Unfortunately, in his absence, the Garners were surrounded by US Marshals and slave-catchers, and after a small fire-fi13151707_267948603547229_2755371670057213104_nght during which Robert shot and wounded one of the Marshals, the family were taken prisoner. But not before Margaret had killed two-year-old Mary with a butcher’s knife, and attempting to kill the other children and herself. Lucy Stone testified on her behalf that Margaret had killed her child, and would do so again, rather than take her back into the abuse she had suffered.

Gaines tried to argue for Federal law over state law in the precedence of the case. By federal Fugitive Slave laws, his slaves were his property and as a result should be returned to him. If the trial was tried under state murder laws, the Garners would be tried as “persons” not property and as a result, would be exempted from the slave laws. The defense further attempted arguing that on a previous occasion, for a period of time, the Garners – specifically Margaret – were taken out of state into a free state for purposes of alternative employment. Under an earlier slave law, slaves removed to a free state for work, were allowed to take and keep their freedom by self-determination.

Under this clause, Margaret was by definition a free woman and as such could be removed to a free state for murder trial, following which a guilty verdict could quite conceivably be terminated by pardon. It was eventually decided that Margaret would stand trial for federal charges, which meant her murder charge would not immediately come to court. Due to the delay, Robert, Margaret and baby Pricilla were returned to Gaines to await trial. This was all the result Gaines needed. For the following few weeks he kept the family moving around, always one step ahead of the federal marshals sent on numerous occasions to take Margaret back to stand trial. Finally, by March of 1856, officials caught up with Gaines in Louisville only to discover that he had put them on a steamboat bound for Arkansas and his brother’s plantation.

The Henry Lewis collided with another boat, and began to sink. Margaret and baby Pricilla were thrown overboard; the baby drowned. Margaret was said to be extremely happy about this and would happily have drowned too. Nevertheless, they ended up in Arkansas, and from there, vanished. Robert later claimed that they spent some time working in New Orleans before being sold the following year to Judge Bonham of Mississippi where Margaret subsequently succumbed to a typhoid fever outbreak in 1858. Nothing further is stated about the whereabouts of the two boys, who were kept behind when their parents were released back into their owner’s custody. Nor about the baby Margaret was carrying when she escaped and killed her daughter.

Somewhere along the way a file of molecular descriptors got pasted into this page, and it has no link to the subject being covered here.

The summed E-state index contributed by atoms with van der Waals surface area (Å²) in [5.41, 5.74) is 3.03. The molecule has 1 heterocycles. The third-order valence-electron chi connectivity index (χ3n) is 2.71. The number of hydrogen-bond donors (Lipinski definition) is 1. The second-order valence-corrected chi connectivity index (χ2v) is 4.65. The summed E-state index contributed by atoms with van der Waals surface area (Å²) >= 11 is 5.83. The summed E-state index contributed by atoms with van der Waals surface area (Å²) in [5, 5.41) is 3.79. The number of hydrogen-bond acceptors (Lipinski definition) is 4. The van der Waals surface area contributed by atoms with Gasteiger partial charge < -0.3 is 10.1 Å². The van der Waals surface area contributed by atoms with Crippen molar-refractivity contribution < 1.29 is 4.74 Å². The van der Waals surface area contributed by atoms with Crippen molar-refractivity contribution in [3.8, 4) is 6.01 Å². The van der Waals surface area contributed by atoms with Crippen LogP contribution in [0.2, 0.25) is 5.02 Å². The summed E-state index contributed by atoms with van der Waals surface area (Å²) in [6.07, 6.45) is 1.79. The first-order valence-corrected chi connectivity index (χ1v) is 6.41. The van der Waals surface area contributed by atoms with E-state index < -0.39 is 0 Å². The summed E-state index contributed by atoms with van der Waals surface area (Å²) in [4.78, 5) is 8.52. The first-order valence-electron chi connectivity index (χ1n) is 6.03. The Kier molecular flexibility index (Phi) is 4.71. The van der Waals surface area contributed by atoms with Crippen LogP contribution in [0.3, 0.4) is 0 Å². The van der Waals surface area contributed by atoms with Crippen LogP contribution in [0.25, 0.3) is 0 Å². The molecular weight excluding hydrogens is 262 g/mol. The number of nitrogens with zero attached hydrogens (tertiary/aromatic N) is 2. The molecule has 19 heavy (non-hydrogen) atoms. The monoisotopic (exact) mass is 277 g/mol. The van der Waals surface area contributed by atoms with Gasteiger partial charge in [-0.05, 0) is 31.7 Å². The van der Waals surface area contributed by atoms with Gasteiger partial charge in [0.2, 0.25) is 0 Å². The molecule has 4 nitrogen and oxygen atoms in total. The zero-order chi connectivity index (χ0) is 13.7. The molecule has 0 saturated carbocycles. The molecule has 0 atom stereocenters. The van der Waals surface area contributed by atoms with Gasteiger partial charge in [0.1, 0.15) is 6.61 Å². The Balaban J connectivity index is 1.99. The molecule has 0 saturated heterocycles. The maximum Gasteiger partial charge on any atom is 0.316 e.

My final case is a similar one which took place in April 1787, in Philadelphia. That of young Alice Clifton, a slave owned by a ruthless man Jack Shaffer, well known for his corpulence and brutality both physical and sexual, towards his slaves. After forcing himself repeatedly on young Alice, she eventually gave birth to a baby girl, whom after a matter of weeks or months had passed, she subsequently murdered by slitting the infant’s throat with a razor.

13138779_267951306880292_420748732907803573_nAlice was just fifteen when she was arrested and brought to trial. Doctors examined her body and that of her child, which Alice initially claimed was born dead; they dismissed this claiming the baby was obviously not a newborn. A doctor Foulkes did however testify that Alice had been habitually raped by Shaffer and that she claimed he enticed her to kill the baby, with promises of giving her freedom, and setting her up in a house. Several material witness were questioned both before and during the trial; Alice however was not afforded right to defend herself with testimony, just as legally she had no right to ownership over her own body.

Alice was found guilty of the charges of infanticide, on the basis not that she had necessarily killed her child, more because it was felt that under terms of slavery, by doing so she had willfully destroyed her owner’s property – the baby. Upon receiving a death sentence the public reacted with a riot. They felt that too harsh for a young girl in Alice’s situation. It is not clear what happened following the riot, however Alice was not put to death, and she vanished from public record. Shaffer, for his sins was charged with destruction of property rather than rape and assisting murder of an infant. He was found not guilty.

Keep watching for the next in the series… where I will be discussing some well-known slaves of well-known people.